Home Local Entertainment Ntozake Shange’s famed “For Colored Girls” at the Encore March 1-3

Ntozake Shange’s famed “For Colored Girls” at the Encore March 1-3

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Rehearsal For Colored Girls at Encore Theatre and Gallery in Birmingham, Alabama. (Frank Couch for The Birmingham Times)
By Erica Wright
The Birmingham Times

Juna Givhan is embraced by LaShonda Corder, TeShara Monique, Erika Kellom and Nadia Tellis during a Rehearsal For Colored Girls at Encore Theatre and Gallery in Birmingham, Alabama. (Frank Couch for The Birmingham Times)

There is no better time than now for a production of Ntozake Shange’s famed choreopoem and award-winning stage play, “For Colored Girls Who Have Considered Suicide/ When the Rainbow is Enuf”, according to Alicia Johnson-Williams, director.

Commonly known as “For Colored Girls,” the play will be staged at the Encore Theatre and Gallery March 1-3. The performance is a series of 20 separate poems choreographed to music that weaves interconnected stories of love, empowerment, struggle and loss into a complex representation of sisterhood. The cast typically consists of seven, nameless African-American women who are only identified by the colors they are assigned.

Johnson-Williams talked about the timeliness of the canonical play, which originally opened in the 1970’s by Shange, who died last year.

“We’re in the crust of the #MeToo movement and #TimesUp but the fact is, time was always up,” said Johnson-Williams. “This production speaks directly to women and how they’ve coped with these very issues that even today we still encounter and have to deal with as women and in particular as African American females in the United States of America.”

Johnson-Williams said “For Colored Girls” has always been an iconic production in African American theatre, particularly as it relates to women.

“The original production that Ntozake Shange mounted in the ’70s in San Francisco, was in a bar… but with this what we’ve aimed to do is add a different slant to it by adding some music and different elements to reengage audiences, particularly those who may have seen the show before.”

She said the film was good but theater is where you really hone in on your craft. “Live productions help you develop your talent and skills . . . it just gives you a different flavor when you see the live production. It’s more engaging and it’s in an intimate space and you feel more and engage even better and it just pulls on your heart strings even more than what it does in film.”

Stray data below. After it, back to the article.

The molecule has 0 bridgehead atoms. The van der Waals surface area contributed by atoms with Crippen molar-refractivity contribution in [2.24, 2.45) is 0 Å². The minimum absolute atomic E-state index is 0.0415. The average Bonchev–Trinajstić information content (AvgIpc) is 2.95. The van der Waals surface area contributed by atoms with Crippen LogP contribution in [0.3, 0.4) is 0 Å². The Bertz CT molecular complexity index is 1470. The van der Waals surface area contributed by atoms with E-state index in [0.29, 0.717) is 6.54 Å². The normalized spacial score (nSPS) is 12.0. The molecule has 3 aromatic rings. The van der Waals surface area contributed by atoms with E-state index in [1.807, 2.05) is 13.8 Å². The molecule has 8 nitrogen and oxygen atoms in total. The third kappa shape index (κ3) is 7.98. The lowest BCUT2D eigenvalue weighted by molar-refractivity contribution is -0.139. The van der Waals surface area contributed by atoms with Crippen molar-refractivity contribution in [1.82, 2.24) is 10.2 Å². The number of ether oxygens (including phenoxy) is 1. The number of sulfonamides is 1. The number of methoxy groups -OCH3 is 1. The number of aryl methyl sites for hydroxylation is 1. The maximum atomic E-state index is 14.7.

The cast includes local artists such as Te’Shara Monique as the lady in purple; Erika Kellom as the lady in brown; Juna Givhan as lady in red; Phaith “DJ Chocolate” Frazier as lady in blue; Lashonda Corder as lady in yellow; Nadia Tellis as lady in orange; Lashanna Tripp as lady in green;  and even features a special guest choreographer, Ursula Smith of Ursula Smith Dance Company.

“When I got the call to be a part, it was a no brainer for me and it’s kind of been one of those things that I always wanted to do all of my time that I’ve been involved in theater and had an interest in acting,” said Frazier, who studied theater at Alabama State University, who added “it’s one of those coming of age type of performances and is one of the best things of your life to be a part of this particular production and phenomenal piece.”

‘Love Yourself First’

Director Alicia Johnson during a Rehearsal For Colored Girls at Encore Theatre and Gallery in Birmingham, Alabama. (Frank Couch for The Birmingham Times)

Johnson, who has more than 25 years of theater experience and has directed “For Colored Girls” a number of times, said one central theme is always “you have to love yourself first. You have to connect with a higher power to be all that you can be and know that you can overcome anything no matter what it looks like. It’s a very spiritual piece in nature,” she said “…it speaks to so many things, pretty much everything that you can think of that a woman might experience at some point is in this play. Overcoming those obstacles to . . . be all that you can be is what resonates every single time.”

Encore Theatre and Gallery is a new theatre company in Center Point dedicated to producing works for minority performers.

Marc Raby, producer of “For Colored Girls” and creative director of Encore, said, “I’m convinced that we can create greatness right here at home . . . so we made a decision to open a space, we’re just an addition to the entertainment scene, arts scene and the cultural scene in our city.”

Four performances of “For Colored Girls” including Friday, March 1, evening show at 7 p.m.; two Saturday, March 2, showings at 2 p.m. and 7 p.m. and a Sunday, March 3, evening show at 5:30 p.m. There will also be a talk back event after the Saturday afternoon show with local radio host Tasha Simone from Hot 107.7. Tickets $15-$35 and can be found on Eventbrite.

For more information visit www.encorebham.com.